A Very Narrow Bridge

The world is a very narrow bridge; the important thing is not to be afraid. ~Nachman of Breslov

Category: Community

Eleven Months, Part 4: Clinging to Egypt

“You’ve worked harder [at feeling the presence of  Grace] than pretty much anyone I know…” She said.

Yeah, and sometimes I completely miss it. And, honestly, it’s much easier for me to miss it than it is to feel it. But Grace is there for the taking. That’s how it is—it’s just there. It’s everywhere. And when you open yourself up to it, you end up sharing it.

That’s just how it works.

And yet, believing this as firmly as I do, I still miss it. I still decide, at times, to stay in a place where I will never notice it. Even if it’s a place makes that me miserable. A place where I find myself thinking things like “Don’t love me like that, love me like this.”

It’s a place where my expectations are not based on reality because I’m not paying any attention to reality. It’s my own private Egypt. I don’t think I’m alone in this. Everyone I know who works on this stuff feels that way at times: “Don’t love me like that love me like this.”

This week the Torah portion is Korach (Numbers 16:1 – 18:32) Korach is the second of two portions that are pretty hard to take.

Last week in Sh’lakh L’kha (Numbers 13:1 – 15:41), we read about how the majority of the spies that Moses sent into the new land, the land where the Israelites would truly no longer be slaves, came back and said. “Forget it—there’s no way we can defeat the people who live there. They’re just to strong. Too frightening. We saw giants.” For this lack of faith, the entire generation that left Egypt is forbidden to enter the new land. Then, as if to top it off, a guy is stoned to death for gathering firewood on Shabbat.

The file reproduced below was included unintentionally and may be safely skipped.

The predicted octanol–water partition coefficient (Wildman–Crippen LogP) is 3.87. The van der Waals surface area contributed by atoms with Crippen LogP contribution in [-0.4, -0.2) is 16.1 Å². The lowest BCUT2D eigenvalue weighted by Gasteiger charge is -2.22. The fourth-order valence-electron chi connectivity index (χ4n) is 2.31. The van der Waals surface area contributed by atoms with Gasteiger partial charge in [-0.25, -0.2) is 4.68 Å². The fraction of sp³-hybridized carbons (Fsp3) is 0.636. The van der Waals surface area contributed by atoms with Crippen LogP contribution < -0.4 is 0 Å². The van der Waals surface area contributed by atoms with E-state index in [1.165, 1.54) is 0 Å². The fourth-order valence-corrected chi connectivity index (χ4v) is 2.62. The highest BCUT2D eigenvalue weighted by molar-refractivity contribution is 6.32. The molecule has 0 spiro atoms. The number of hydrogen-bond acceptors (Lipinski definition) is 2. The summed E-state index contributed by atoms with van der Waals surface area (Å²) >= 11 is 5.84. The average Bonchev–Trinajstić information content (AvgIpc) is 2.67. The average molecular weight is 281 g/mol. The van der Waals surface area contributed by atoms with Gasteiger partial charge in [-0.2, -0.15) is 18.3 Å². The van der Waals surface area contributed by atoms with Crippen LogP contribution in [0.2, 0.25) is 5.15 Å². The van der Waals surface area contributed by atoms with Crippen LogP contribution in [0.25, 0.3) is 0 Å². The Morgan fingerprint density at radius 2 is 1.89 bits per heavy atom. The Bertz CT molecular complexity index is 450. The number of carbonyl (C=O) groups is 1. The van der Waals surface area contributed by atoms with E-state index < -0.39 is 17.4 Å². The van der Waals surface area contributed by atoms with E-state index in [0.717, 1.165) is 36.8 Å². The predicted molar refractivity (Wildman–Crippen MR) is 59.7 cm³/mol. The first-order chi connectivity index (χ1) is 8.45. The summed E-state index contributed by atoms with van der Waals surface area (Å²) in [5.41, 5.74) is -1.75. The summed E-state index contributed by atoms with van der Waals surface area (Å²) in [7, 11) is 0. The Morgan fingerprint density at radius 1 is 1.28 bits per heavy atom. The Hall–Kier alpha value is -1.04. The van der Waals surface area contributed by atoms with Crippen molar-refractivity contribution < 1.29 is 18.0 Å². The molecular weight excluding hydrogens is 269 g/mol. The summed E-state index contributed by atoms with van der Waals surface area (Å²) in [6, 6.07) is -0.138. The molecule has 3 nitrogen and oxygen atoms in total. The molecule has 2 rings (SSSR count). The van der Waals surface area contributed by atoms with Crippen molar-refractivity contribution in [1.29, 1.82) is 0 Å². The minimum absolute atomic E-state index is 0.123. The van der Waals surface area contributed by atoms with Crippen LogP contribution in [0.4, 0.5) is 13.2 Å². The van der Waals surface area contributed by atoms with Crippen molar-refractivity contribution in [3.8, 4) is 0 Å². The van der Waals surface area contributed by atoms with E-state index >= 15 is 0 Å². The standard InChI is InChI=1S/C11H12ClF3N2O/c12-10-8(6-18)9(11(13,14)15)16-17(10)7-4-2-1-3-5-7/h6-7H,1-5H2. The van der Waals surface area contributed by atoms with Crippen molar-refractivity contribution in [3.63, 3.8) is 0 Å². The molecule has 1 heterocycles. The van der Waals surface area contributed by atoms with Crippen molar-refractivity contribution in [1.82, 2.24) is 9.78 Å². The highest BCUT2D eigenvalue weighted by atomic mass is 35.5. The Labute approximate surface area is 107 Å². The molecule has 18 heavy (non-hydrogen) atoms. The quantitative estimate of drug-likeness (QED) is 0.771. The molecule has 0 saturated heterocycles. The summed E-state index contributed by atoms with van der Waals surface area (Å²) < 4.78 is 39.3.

This week, Korach and 250 others, all of them important people, speak out against Moses and Aaron saying “Why are you so special, everyone here is holy—God is with everyone.” So, Korach seemed to get that Grace is everywhere. But later, he missed the point. Moses calls some of Korach’s people over to discuss things, asking “What has Aaron ever done to you?” but they respond “Isn’t it bad enough that you took us out of ‘a land flowing with milk and honey?’ Are you going to lord it over us, too? And even if you’d have brought us to a really great place, you’ve still pulled the wool over our eyes (because you’ve got all the power and you don’t appreciate us)?”

In effect, “Don’t love us like that, love us like this.”

Egypt as a land of milk and honey? Seriously, those guys are forgetting what slavery was like. But we can get used to anything I guess, and it’s hard to let go.

In the end, Korach is buried alive. The Earth opens up and swallows him and everyone who follows him. A pretty strong metaphor for absolute isolation.

Letting go of old habits is pretty hard. It’s pretty easy to think back fondly on Egypt. But it always ends up making us feel isolated, cut off.

“Don’t love me like that, love me like this, Mom.” Egypt.

“Don’t love me like that, love me like this, Ex-Wife.” Egypt.

“Don’t love me like that, love me like this, because I’m feeling alone, and I deserve it, and because I want it.” Egypt.

Lately, I’ve been clinging to Egypt. Feeling the same things I felt as a kid. The same isolation. The same expectations that have no  real basis in reality. Feeling like this makes me want to be alone—to rebel against everything I know will make me more aware of Grace. I need to remember that the giants are a matter of perspective, and that rebellion is just going to make me feel buried alive.